Just like the instruments you buy and the gear you pick up, the cost depends on a few factors. While it isn’t always the case, just remember you get what you pay for. A cramped studio space with one or two mics will probably save you a few hundred bucks over a much larger recording and production studio or recording facility with various rooms, gobos, and a wide variety of recording gear.
There are a few things that are completely out of your control, too. Recording studios in Los Angeles and music studios in Santa Monica or San Francisco will just cost more than studios in Long Beach or up the coast in Ventura. And a state-of-the-art recording studio in Ames, Iowa, will probably cost less than any of those California locations. While the studio sound may be the same, that’s just the way it is.
Does this mean you should hop a plane to the Midwest for professional recording studio time? Of course not. We just want to make sure you understand that some of these costs are dependent on something other than the length of a recording session, the size of the control room, and the quality of the recording equipment.
Want to make music videos? Renting a sound stage or hiring a production crew for photo shoots and editing of the videos can vary depending on location, too. However, the digital age has made this much cheaper too. With smartphone technology improving, and relatively inexpensive video editing software, you can probably crank out a video or two.
If you want something a little more polished than a guerilla video shot on the streets of your town, a production company is a way to go. But producers, directors, and editors alone can cost thousands of dollars a day, and that doesn’t include renting additional equipment, such as lighting, booms, additional actors, and even permits to use the streets of your town.
Breaking Down the Cost
Booking time in a good, acoustically sound production studio can cost anywhere from $50 to $500 dollars an hour to record a song. For most studios, that price includes the space and the services of an audio engineer. You might be able to get a break if you bring in your own sound person.
Even at the lower end of the spectrum, a three-song demo can take two or three days, so those hours can really add up. You can help matters by having tight sets and being well-practiced. Clearly communicating what you want your sound to be to the audio engineer can help matters, too. Just be concise and truly know yourself, first.
Time in the studio shouldn’t be spent practicing, either. Yes, the audio engineer may have some suggestions, but you need to be relatively good to go when you show up. Let’s do some quick math: For three, eight-hour days at $50 an hour you can expect to pay $1,200. If another week in the garage can cut three or four hundred dollars off the final table, doesn’t that make sense?
The Digital Age
You may be asking yourself if going to a professional is worth the money. It certainly can be, but if you’re just starting out and only have a handful of songs, you may want to think about keeping it simple. Chances are you already have a desktop computer or laptop and you can get your hands on a pretty reasonable digital audio workstation for less than a grand.
With DAWs such as Pro Tools or Ableton Live, it’s literally possible to record an entire album on a laptop with a microphone and a little bit of hardware. If you’re really not ready to be professionally recorded, it makes more sense to practice at your pace at a home “studio” instead of playing beat the clock with a professional.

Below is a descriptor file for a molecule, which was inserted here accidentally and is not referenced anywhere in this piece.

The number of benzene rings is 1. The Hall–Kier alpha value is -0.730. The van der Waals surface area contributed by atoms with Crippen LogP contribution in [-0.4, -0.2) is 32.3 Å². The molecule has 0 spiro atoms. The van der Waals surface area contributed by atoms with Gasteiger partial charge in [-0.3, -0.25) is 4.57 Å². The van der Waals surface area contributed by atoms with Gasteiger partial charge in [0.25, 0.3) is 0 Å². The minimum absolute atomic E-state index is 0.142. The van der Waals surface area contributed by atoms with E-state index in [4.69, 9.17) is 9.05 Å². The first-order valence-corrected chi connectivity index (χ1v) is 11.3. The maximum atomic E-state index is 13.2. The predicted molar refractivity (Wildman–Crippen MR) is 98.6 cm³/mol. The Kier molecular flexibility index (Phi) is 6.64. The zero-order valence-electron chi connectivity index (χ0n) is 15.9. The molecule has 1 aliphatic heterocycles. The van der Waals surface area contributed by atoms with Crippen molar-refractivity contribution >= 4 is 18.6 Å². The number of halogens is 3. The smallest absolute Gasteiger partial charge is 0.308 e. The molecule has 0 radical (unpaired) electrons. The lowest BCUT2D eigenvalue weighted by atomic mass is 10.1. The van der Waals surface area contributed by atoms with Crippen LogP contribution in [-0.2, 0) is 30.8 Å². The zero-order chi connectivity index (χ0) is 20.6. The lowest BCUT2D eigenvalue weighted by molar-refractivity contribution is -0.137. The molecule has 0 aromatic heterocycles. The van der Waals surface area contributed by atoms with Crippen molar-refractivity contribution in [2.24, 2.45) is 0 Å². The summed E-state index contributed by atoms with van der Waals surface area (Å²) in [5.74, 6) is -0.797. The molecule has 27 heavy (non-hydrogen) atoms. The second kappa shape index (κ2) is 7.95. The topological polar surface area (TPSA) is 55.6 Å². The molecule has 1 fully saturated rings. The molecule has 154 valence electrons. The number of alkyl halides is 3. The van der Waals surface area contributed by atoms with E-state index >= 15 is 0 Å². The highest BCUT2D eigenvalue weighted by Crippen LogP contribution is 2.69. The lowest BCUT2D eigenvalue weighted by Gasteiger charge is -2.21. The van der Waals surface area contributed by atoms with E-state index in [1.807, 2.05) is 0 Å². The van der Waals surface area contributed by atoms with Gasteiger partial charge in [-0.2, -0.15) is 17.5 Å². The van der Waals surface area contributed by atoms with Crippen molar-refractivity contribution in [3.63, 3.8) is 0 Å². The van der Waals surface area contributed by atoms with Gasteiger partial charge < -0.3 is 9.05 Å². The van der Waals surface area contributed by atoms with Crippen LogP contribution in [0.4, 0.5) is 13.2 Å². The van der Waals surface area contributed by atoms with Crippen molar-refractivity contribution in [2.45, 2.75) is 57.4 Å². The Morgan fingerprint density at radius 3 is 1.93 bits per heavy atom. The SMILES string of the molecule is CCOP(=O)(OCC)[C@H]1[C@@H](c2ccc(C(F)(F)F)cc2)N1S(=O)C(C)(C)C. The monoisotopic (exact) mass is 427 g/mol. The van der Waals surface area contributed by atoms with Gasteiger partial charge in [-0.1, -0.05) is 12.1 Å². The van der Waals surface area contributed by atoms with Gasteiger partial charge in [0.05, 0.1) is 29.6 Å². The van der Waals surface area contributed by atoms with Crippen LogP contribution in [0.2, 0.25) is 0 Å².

We understand you want to play music and leave the music production to the pros. We just want to let you know that there are other ways of going about it. Learning the process of audio engineering or music production may even help with your songwriting and how you want to arrange your music.
To save money, many independent artists have created home recording studios when they first start recording their music. Instead of spending a lot on a downtown Los Angeles creative space for a song or two, you can create a pretty decent home creative studio to record your music.
Cost Quick Hitters
Studio time can run from $30 to $200+ per hour depending on the studio. In most cases, an album takes 60 to 100 hours to finish depending on the artists’ skill level.
Alternative Pricing for Recording an Album
Most studios also offer project-based recording rates. One song could cost from $50 to $500 – but at a project-based rate, an entire album could start at around $2000.
After an album is recorded, it is sent to a mastering engineer. Average mastering engineering rates are $100+ per song or $500+ per album.
Prices for album duplication vary depending on the selected packaging & order quantity. It is not unusual to spend $3000+ for 5000 professional-grade CDs with packaging.
Releasing a song or album professionally through CD Baby or iTunes costs around $35. A small percentage of sales will also be charged by online distributors.
Prices for album art can range from free to thousands of dollars depending on if the artist commissions artwork to be done, or if they have artwork or photoshoots prepared in advance.
Sound like something you’d like to do?
Sure, it’s possible to record a demo song on your iPhone. But would you want to? Most likely, your demo will serve as your first impression to the folks who might sign you, fund you, sponsor you, or play your music on their station, etc. Your first impression may be the only shot you’ve got, so do everything you can to make it your very best shot. We encourage you to read and listen to what the pros say on this page. If you have any questions, contact us. We’re the Recording Connection, a program area of RRFC. We’ve been getting hardworking individuals training inside the industry with working pros for more than three decades.